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Say there is a satellite in orbit around Mars, and it sends a signal at such a time that it is more or less behind the Sun. In that case, Mars would be "Occulted" by the Sun.

That signal is then received on Earth at a ground station. (Place won't matter)

What would be the doppler effect introduced to the signal if the signal is of 2.4 GHz?

Here, there are a lot of things to consider, as not only the relative motion between the planets and satellite matters, but also the relativistic doppler due to Sun's mass would as well, if the signal is anywhere between 5 to 10 Solar radii from the Sun at its point of closest approach.

How do I calculate the "Theoretical Doppler" the signal will have in the above scenario?

This is a schematic of the geometry -

enter image description here

Date: 24 July 2012 Satellite: Mars Express Depicts: Artist's impression of radio sounding of the solar corona with Mars Express Copyright: ESA/AOES Medialab

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    $\begingroup$ It's an interesting question (but maybe more on-topic in space exploration). Have you tried simply adding up all the contributions, only considering the projections of the motion onto the line-of-sight from the satellite to the receiver on Earth? Please share with us your thought processes on solving this problem. $\endgroup$ Commented Dec 25, 2023 at 15:32
  • $\begingroup$ Hi, I feel that the major issues would be relative motion of the satellite and the planet Mars, relative motion of this system with respect to the Earth, relativistic doppler due to the Sun, and the doppler due to atmosphere of the two planets. However, I am not sure on what/ how to proceed, and am also unsure whether Mars would have an impact at all, considering its thin atmosphere. $\endgroup$ Commented Dec 25, 2023 at 16:36
  • $\begingroup$ 2.4 or 2.42, there is an inconsistency in the question $\endgroup$
    – James K
    Commented Dec 26, 2023 at 16:35
  • $\begingroup$ My bad. Take it as 2.42 GHz $\endgroup$ Commented Dec 26, 2023 at 17:31
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    $\begingroup$ There is a formula given by Krisher in his 1993 paper - doi.org/10.1103/PhysRevLett.70.2213 , which seems like the solution to the problem, but not sure, and it looks kinda complex. $\endgroup$ Commented Dec 27, 2023 at 2:24

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There will several contributions:

As Earth and Mars are both orbiting the sun, they will have some radial velocity, but in this geometry, most of their motion with respect to each other will be transverse, and so this might be quite small. Depending on the exact position in the orbits of the Earth and Mars it could be a relative velocity up to about 1km/s.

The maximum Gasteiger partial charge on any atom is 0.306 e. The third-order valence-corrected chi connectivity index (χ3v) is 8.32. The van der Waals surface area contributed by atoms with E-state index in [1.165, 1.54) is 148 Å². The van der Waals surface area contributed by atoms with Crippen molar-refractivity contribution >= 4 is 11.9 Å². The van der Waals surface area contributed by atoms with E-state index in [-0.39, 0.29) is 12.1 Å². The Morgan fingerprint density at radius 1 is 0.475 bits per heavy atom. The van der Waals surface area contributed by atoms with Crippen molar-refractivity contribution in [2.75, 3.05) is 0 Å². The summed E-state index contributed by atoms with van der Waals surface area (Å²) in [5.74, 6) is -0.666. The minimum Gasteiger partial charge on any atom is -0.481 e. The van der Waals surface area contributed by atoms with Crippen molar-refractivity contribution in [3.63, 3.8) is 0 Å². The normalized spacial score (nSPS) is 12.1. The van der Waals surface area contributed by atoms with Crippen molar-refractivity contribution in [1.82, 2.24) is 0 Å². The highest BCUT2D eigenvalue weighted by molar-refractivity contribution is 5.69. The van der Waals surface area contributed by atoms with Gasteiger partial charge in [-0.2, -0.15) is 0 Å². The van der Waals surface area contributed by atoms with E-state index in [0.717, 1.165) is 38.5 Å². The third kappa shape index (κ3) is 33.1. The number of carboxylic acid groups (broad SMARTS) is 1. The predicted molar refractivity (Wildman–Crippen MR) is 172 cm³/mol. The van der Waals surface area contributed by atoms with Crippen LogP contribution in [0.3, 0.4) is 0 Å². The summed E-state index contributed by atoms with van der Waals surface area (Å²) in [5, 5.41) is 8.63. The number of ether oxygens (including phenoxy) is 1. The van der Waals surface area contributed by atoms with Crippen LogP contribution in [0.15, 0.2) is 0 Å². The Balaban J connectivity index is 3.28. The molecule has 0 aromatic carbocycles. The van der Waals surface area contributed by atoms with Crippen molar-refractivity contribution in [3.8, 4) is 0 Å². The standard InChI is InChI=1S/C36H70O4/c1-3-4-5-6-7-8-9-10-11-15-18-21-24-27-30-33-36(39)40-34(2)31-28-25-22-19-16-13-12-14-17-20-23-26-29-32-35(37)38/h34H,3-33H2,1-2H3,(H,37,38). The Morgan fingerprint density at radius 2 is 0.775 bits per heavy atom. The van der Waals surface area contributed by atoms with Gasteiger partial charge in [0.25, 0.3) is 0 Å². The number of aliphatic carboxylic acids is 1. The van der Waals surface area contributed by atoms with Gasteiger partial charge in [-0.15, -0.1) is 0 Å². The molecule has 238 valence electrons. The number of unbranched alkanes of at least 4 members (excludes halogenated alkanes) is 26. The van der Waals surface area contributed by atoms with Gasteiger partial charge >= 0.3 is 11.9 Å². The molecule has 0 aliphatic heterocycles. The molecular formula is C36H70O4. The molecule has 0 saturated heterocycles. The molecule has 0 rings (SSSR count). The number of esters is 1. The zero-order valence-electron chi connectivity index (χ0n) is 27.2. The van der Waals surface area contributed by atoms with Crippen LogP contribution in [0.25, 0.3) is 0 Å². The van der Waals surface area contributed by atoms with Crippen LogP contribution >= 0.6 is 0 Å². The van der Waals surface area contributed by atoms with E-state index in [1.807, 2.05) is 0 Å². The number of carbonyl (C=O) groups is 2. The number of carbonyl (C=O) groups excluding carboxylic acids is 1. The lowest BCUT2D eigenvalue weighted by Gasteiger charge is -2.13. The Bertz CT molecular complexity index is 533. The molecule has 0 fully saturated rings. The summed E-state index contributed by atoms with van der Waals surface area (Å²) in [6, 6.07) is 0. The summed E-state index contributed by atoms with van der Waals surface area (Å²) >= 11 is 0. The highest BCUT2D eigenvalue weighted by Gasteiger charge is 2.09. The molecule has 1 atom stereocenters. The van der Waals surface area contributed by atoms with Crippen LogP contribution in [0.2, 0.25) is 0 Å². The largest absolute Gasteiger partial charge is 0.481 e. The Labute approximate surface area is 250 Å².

The motion of the satellite around Mars, and the motion of the ground station due to the rotation of the Earth will have contributions. The satellite may be moving at 3.4 km/s relative to Mars. This could change the frequency of the signal by up to 0.0011% (so between 2.419973 and 2.420027 GHz). The rotation of the Earth can move the ground station at up to 0.45 km/s at the equator so this is a relatively small contribution.

You also ask about the relativistic shift due to gravity. When a signal passes from a high potential to a low potential it will be blue-shifted. The fact that the signal passes close to the sun is irrelevant, it is only the potential at the start and end that are relevant to this calculation. This induces only about a 0.0000003% change in the signal, and the change doesn't depend much on the relative positions of Mars and Earth (Mars does have an elliptical orbit, so when it is furthest from the sun the effect will be slightly larger). This is much smaller than the Doppler effect due to the motion of the satellite.

The passage of the signal next to the sun will cause a deviation in the position of the signal, by up to 1.75 arc-seconds. However the motion of the satellite around Mars will cause greater changes motion. The disc of Mars in that geometry will be about 4 arc-seconds across.

In practical terms, when Mars is less than 10 solar radii from the sun, it is too close to the sun to communicate. The solar corona is a source of radio waves, so in this geometry, the satellite would not be in contact with the ground station at all.

The refraction by the atmosphere of Earth doesn't change the frequency. It does change the wavelength (making it shorter) but it isn't a blue-shift, as the frequency remains the same.

(formulae and calculations: Doppler shift depends on relative radial velocity $v$ the resulting frequency is $\frac{c\pm v}{c}\times 2.42\, GHz$. Gravitational redshift depends on potential, which varies in proportion to $1/r$, so the change in frequency will be a factor of $(1/r_m-1/r_e)\times GM/c^2$). Note this depends only on the orbital radii $r_{m,e}$. The bend ing the signal is frequency independent, and the value of 1.75 arcsec is that obtained in the famous 1916 experiment of the shift in light during an eclipse. The size of Mars's disc is from Stellarium.)

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  • $\begingroup$ The radial velocity of Mars relative Earth ranges from -14 km/s to 17 km/s. i.sstatic.net/5BBiy.png See astronomy.stackexchange.com/a/50004/16685 for the plotting script. $\endgroup$